FLIGHT attendants are smiley and chatty with everyone, it’s part of their job, so if you’re wondering if they fancy you, they probably don’t.
Saying that every now and again the cabin crew member you think is taking extra special care pouring your Diet Coke might actually be interested.
Flight attendants have a special language they use to talk about passengers, including the ones they find attractive.
According to the late cabin crew member Owen Beddall, who wrote the book Confessions of a Qantas Flight Attendant, his colleagues would use the word ‘Bob’ to refer to good-looking travelers.
The term stands for ‘Best on board’ and staff uses it to point out a passenger to others without alerting members of the public.
There’s another secret word for when the crew has a crush on passengers – you won’t find out until it’s pretty much too late though.
According to one senior member of the cabin crew in Australia, the “cheerio game” is played when passengers are disembarking from the plane.
The crew member, who goes by the name LTN330 on the Cabin Crew forum said: “There’s the cheerio game you can play when passengers disembark.
“When you’re standing there going ‘buh-bye, thank you, take care’ etc when you see someone you fancy, you say ‘cheerio’.”
“You need to do it with a buddy and the challenge is to keep a straight face.”
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And if you hear a flight attendant referring to hot coffee in your aisle but don’t spot anyone drinking a hot beverage, chances are there’s a good-looking passenger nearby.
In an interview with Yahoo, flight attendant Emily Witkop revealed: “I recall for a few years there was a ‘hot coffee’ code among flight attendants.
“You would say, ‘I’ve got hot coffee in 3B!’ Which meant there was an extremely attractive passenger in that particular seat who the other flight attendants should check out.”
There are a number of other secret phrases used by pilots and cabin crew too, some serious and others less so.
This is a rude one, used by the cabin crew. “Cropdusting is a disgusting, albeit very common, method of retribution,” says flight attendant and author of the Crewed Talk column on Flyertalk.com Amanda Pleva.
“If a passenger is being very rude and difficult, then it’s not unheard of for a flight attendant to break wind and ‘cropdust’ past the offender.”
“Childish? Yes. Satisfying? Also yes.”
This is used by airport staff to alert other staff of a missing child, in honour of Adam Walsh, a child who was abducted in a department store in 1981.
If a pilot “squawks 7500” it means the plane has been hijacked, or a hijacking is a threat.
If you hear this phrase, usually made by senior cabin crew, it means that the emergency slides attached to each door have been deactivated.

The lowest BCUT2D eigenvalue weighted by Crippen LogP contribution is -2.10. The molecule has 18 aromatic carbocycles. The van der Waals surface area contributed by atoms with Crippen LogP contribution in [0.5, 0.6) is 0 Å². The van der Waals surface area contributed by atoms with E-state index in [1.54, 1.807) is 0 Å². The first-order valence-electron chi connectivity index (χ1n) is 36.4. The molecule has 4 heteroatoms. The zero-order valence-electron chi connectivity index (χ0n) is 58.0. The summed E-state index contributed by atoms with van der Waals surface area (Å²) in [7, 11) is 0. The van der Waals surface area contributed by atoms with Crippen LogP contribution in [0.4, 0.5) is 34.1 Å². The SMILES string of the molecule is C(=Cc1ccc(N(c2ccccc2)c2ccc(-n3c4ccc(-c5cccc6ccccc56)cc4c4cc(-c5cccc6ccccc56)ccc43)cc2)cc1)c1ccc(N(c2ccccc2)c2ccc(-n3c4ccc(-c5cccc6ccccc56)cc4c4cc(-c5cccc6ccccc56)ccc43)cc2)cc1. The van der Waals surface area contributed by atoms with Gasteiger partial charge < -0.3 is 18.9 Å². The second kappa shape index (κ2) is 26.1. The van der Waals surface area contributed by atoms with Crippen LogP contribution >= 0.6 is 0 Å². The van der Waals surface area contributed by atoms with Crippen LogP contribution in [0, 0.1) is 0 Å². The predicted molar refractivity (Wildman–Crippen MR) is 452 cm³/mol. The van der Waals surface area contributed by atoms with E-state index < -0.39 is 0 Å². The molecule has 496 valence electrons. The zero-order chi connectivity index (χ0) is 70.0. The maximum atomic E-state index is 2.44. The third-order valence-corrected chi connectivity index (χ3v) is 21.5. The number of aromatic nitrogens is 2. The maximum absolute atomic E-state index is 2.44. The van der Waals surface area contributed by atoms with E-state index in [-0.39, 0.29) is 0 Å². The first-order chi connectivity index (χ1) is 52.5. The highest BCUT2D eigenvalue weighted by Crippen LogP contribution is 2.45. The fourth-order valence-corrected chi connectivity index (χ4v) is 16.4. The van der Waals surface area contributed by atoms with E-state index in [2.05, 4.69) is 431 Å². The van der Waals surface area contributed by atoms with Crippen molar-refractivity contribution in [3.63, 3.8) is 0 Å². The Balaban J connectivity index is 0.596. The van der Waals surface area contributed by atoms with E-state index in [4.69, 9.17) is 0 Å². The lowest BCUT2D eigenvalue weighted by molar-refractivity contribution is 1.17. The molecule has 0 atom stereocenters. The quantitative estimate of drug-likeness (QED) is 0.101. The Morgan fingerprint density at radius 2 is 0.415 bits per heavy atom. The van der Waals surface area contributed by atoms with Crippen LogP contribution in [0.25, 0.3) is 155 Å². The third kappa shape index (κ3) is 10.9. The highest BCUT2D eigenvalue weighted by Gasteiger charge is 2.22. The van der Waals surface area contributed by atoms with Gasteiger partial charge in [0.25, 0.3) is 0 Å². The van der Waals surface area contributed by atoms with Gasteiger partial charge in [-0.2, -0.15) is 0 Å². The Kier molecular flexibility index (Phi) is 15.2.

Otherwise, the slide will deploy automatically as soon as the door is opened.
A deadhead is when a member of the cabin crew is on the flight but not working – so they’re just there as a passenger because the airline needs to get them from one location to another.
We all know people at work who can be defensive about their own space. A galley queen is a flight attendant working in the galley position who won’t let uninvited guests in his or her
Chances are you’ve been on a flight with a baby wailing and crying for the duration. The cabin crew allegedly dub a child the ‘baby Jesus’ when its parents treat it as the most important passenger, which may end up with mum and dad being rude to the crew.
This code phrase is used when elderly passengers need help to board the plane but “miraculously” do not need wheelchairs anymore when it’s time to leave.
Ever wondered what cabin crew does between their endless flights? They probably go to a ‘crash pad’ – which is an apartment or home that crew members share as a spot to sleep between flights, sometimes with up to 30 beds or bunks.
This code term is originally military slang for when a crew member’s bunk has been occupied by someone else just before them… so recently that it’s still “hot!”
Rumors are that sometimes flight attendants like to indulge in a special drink concoction. One insider claimed it is usually put together from ingredients onboard a flight. The crew juice is normally for overnight stays only.
You’ve invited someone for an after-work drink time after time, but they never show. That happens for cabin crew, too, apparently.
A ‘slam clicker’ is a flight attendant who shuns social gatherings during overnight stays, choosing instead to head straight for the hotel room (slamming their door) and doesn’t come out (‘clicking’ the lock shut).
This one is simply a crew member who enjoys working in coach class.
You know the bit of the flight when the cabin crew checks your seat belt is done up? The slang for this is apparently going on ‘crotch watch’.
Used when someone puts on a new layer of makeup before the plane lands.
Have you ever heard cabin crew use some of this slang?